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‘Hang on Sloopy’
official state song?
Columbus — With the Ohio State University marching band providing the accompaniment, the Ohio House moved legislation May 7 designating “Hang on Sloopy” as the state’s official rock song.
House Bill 283 codifies what many residents thought was already the case, given an honorary resolution adopted by lawmakers nearly three decades ago honoring Sloopy.
HB 283 passed on a vote of 82-0 and heads to the Ohio Senate for further consideration. It was among a handful of bills approved by the chamber as lawmakers returned to the Statehouse for their first post-primary voting session.
Backers say it’s an appropriate honor, given the songs Ohio roots - ‘Sloopy’ apparently was a woman from the Steubenville area, and the rock band that made the song famous was from Dayton.
The song has also become an anthem for the Ohio State University football team, prompting Buckeye fans to shout “O-H-I-O” during the chorus.
— marc kovac, capital bureau

More penalties for drug dealers sought
Columbus — A state lawmaker wants to increase penalties against dealers whose customers die from consuming the illegal drugs they provide.
Rep. Jim Butler (R-Oakwood) offered House Bill 508 as another means to cut down on drug abuse and addiction.
“... The drug problem ravaging communities throughout our state has hopefully shed light on this dark, dangerous, illicit business that continues to thrive, to the detriment of our kids,” Butler said in testimony submitted to the Ohio House’s Judiciary Committee May 7. “It is hard to make an argument that these vile entrepreneurs deserve anything other than the full force of our criminal justice system.”
HB 508 would institute increased criminal penalties for drug dealers in cases where the people who purchase illegal drugs die.
Existing state law allows sentences of up to 11 years in prison for such crimes; the legislation would allow sentences of life in prison with or without parole, depending on the circumstances.
— marc kovac, capital bureau

Man shoots woman, mistaking her for groundhog
Canton — A Northeast Ohio sheriff says a 79-year-old man accidentally shot and killed one of his farmhands after mistaking her for a groundhog as she lay in tall grass.
Natasha Stover, 22, of New Philadelphia was shot once in the head May 5 in Sugar Creek Township south of Canton. She died May 6 at a hospital.
Stark County Sheriff George Maier says Stover was shooting at targets with a BB gun when her boss, Ralph Adams Jr., spotted what he thought was a groundhog in one of his fields. The sheriff says Adams shot Stover with a rifle from a distance of 165 feet.
Maier said May 7 that the investigation will be given to the Stark County prosecutor’s office for review.
— Associated Press

Dimora sues over fall at prison
Cleveland — Former Cuyahoga County Commissioner Jimmy Dimora is suing the Ohio Department of Rehabilitation and Correction along with a company that runs a Youngstown prison where the convicted politician says he slipped and hurt himself.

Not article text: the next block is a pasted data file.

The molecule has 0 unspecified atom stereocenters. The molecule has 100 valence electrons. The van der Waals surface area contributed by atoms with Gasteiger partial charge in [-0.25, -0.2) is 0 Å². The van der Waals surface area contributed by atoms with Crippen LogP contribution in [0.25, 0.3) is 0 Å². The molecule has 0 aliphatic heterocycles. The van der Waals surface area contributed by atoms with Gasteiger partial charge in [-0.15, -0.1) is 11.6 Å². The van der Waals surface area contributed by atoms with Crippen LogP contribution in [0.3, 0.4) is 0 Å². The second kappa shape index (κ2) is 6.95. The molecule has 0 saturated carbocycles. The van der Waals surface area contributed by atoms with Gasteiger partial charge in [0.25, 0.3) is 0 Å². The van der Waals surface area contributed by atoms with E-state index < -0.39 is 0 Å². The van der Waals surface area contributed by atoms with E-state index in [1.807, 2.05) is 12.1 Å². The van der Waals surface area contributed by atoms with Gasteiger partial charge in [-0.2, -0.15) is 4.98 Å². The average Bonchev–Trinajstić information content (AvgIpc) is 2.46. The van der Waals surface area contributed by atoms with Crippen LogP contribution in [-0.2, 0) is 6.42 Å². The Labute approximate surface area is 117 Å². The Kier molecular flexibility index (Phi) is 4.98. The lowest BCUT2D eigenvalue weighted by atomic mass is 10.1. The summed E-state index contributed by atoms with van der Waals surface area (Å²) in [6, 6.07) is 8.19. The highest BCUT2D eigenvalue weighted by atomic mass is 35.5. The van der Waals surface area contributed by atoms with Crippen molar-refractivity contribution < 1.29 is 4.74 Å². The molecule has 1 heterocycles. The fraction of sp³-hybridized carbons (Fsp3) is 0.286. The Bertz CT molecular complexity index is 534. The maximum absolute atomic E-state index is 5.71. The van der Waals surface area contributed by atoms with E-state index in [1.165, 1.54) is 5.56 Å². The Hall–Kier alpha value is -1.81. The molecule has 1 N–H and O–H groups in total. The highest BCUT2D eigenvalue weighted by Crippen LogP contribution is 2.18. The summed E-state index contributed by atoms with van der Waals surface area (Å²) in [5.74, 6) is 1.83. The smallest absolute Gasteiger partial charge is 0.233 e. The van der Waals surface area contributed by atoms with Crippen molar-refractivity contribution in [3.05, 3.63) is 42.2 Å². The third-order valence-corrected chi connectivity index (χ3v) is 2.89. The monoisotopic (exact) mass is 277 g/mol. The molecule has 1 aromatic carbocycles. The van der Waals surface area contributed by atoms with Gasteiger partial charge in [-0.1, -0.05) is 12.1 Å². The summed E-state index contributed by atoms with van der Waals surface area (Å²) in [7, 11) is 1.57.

The 58-year-old Dimora is serving a 28-year sentence after a federal court jury convicted him of more than 30 bribery- and corruption-related charges in 2012. He says he slipped in a puddle of water May 4, 2012, at Northeast Ohio Correctional Center, a federal private prison run by Corrections Corporation of America.
A prisons department spokeswoman declined to comment but said the state doesn’t operate that prison.
Dimora was hospitalized for his injuries and is now housed at a federal prison in Victorville, Calif.
— Associated Press

Ohio leads country in metal thefts
Columbus — Ohio continues to lead the nation in metal thefts, with 1,446 insurance claims made last year, according to a new report.
A National Insurance Crime Bureau report released May 7 said the state reported more than 4,000 claims from 2011 through 2013 from homes and businesses, nearly all copper thefts.
That’s about a third more claims than second-place Texas and about 40 percent more than third-place California, according to The Columbus Dispatch. The 1,446 claims last year in Ohio is about flat with the number in 2012 and up from 1,232 in 2011.
Thieves have stripped sheets of metal from rooftops, stolen decorations from cemeteries, ripped apart air conditioners for the copper coils and stripped homes of wiring and piping, then sold the pieces for scrap.
— Associated Press

State officials urge immunizations
Columbus — Health officials tracking measles and mumps outbreaks in Ohio are urging residents to stay up-to-date on immunizations to prevent illnesses from spreading.
The Department of Health says the spread of such diseases can accelerate when people gather in large groups, such as at picnics, camps, fairs and other common warm-weather activities.
Health agencies have confirmed 321 mumps cases in central Ohio, and 191 of those are linked to Ohio State University. Officials say the origin of the outbreak might never be known.
A measles outbreak is being tracked a bit further to the northeast in a six-county area. Twenty-nine of the 42 confirmed cases are in Knox County. Officials say that outbreak began with unvaccinated travelers who visited the Philippines, which has had a measles epidemic.
— Associated Press

 

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